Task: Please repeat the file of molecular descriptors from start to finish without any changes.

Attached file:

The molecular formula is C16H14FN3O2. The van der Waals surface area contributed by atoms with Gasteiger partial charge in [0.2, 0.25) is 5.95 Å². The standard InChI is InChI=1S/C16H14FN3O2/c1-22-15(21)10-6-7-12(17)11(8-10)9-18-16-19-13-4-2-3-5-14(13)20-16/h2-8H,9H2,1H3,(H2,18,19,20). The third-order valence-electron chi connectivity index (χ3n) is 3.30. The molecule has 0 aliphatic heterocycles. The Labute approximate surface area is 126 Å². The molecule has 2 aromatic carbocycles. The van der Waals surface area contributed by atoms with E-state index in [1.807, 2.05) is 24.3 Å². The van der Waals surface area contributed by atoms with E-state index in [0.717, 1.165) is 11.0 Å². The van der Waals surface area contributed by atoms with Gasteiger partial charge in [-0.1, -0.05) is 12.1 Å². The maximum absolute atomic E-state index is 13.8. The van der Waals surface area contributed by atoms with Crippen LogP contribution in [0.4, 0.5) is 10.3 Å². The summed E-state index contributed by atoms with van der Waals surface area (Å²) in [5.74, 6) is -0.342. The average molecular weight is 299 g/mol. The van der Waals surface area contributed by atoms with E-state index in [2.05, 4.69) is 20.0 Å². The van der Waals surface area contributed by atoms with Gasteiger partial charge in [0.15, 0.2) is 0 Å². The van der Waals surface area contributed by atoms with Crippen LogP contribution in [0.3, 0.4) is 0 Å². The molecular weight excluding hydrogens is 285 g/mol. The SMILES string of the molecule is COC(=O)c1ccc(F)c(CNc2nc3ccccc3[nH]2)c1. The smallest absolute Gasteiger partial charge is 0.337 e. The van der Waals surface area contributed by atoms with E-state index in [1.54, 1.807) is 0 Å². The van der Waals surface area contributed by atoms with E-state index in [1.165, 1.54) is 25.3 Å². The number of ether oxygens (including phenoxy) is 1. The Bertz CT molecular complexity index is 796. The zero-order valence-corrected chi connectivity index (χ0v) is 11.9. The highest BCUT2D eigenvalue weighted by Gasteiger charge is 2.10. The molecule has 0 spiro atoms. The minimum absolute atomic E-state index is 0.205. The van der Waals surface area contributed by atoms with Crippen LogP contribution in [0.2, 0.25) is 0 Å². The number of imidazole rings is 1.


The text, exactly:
The molecular formula is C16H14FN3O2. The van der Waals surface area contributed by atoms with Gasteiger partial charge in [0.2, 0.25) is 5.95 Å². The standard InChI is InChI=1S/C16H14FN3O2/c1-22-15(21)10-6-7-12(17)11(8-10)9-18-16-19-13-4-2-3-5-14(13)20-16/h2-8H,9H2,1H3,(H2,18,19,20). The third-order valence-electron chi connectivity index (χ3n) is 3.30. The molecule has 0 aliphatic heterocycles. The Labute approximate surface area is 126 Å². The molecule has 2 aromatic carbocycles. The van der Waals surface area contributed by atoms with E-state index in [1.807, 2.05) is 24.3 Å². The van der Waals surface area contributed by atoms with E-state index in [0.717, 1.165) is 11.0 Å². The van der Waals surface area contributed by atoms with Gasteiger partial charge in [-0.1, -0.05) is 12.1 Å². The maximum absolute atomic E-state index is 13.8. The van der Waals surface area contributed by atoms with Crippen LogP contribution in [0.4, 0.5) is 10.3 Å². The summed E-state index contributed by atoms with van der Waals surface area (Å²) in [5.74, 6) is -0.342. The average molecular weight is 299 g/mol. The van der Waals surface area contributed by atoms with E-state index in [2.05, 4.69) is 20.0 Å². The van der Waals surface area contributed by atoms with Gasteiger partial charge in [0.15, 0.2) is 0 Å². The van der Waals surface area contributed by atoms with Crippen LogP contribution in [0.3, 0.4) is 0 Å². The molecular weight excluding hydrogens is 285 g/mol. The SMILES string of the molecule is COC(=O)c1ccc(F)c(CNc2nc3ccccc3[nH]2)c1. The smallest absolute Gasteiger partial charge is 0.337 e. The van der Waals surface area contributed by atoms with E-state index in [1.54, 1.807) is 0 Å². The van der Waals surface area contributed by atoms with E-state index in [1.165, 1.54) is 25.3 Å². The number of ether oxygens (including phenoxy) is 1. The Bertz CT molecular complexity index is 796. The zero-order valence-corrected chi connectivity index (χ0v) is 11.9. The highest BCUT2D eigenvalue weighted by Gasteiger charge is 2.10. The molecule has 0 spiro atoms. The minimum absolute atomic E-state index is 0.205. The van der Waals surface area contributed by atoms with Crippen LogP contribution in [0.2, 0.25) is 0 Å². The number of imidazole rings is 1.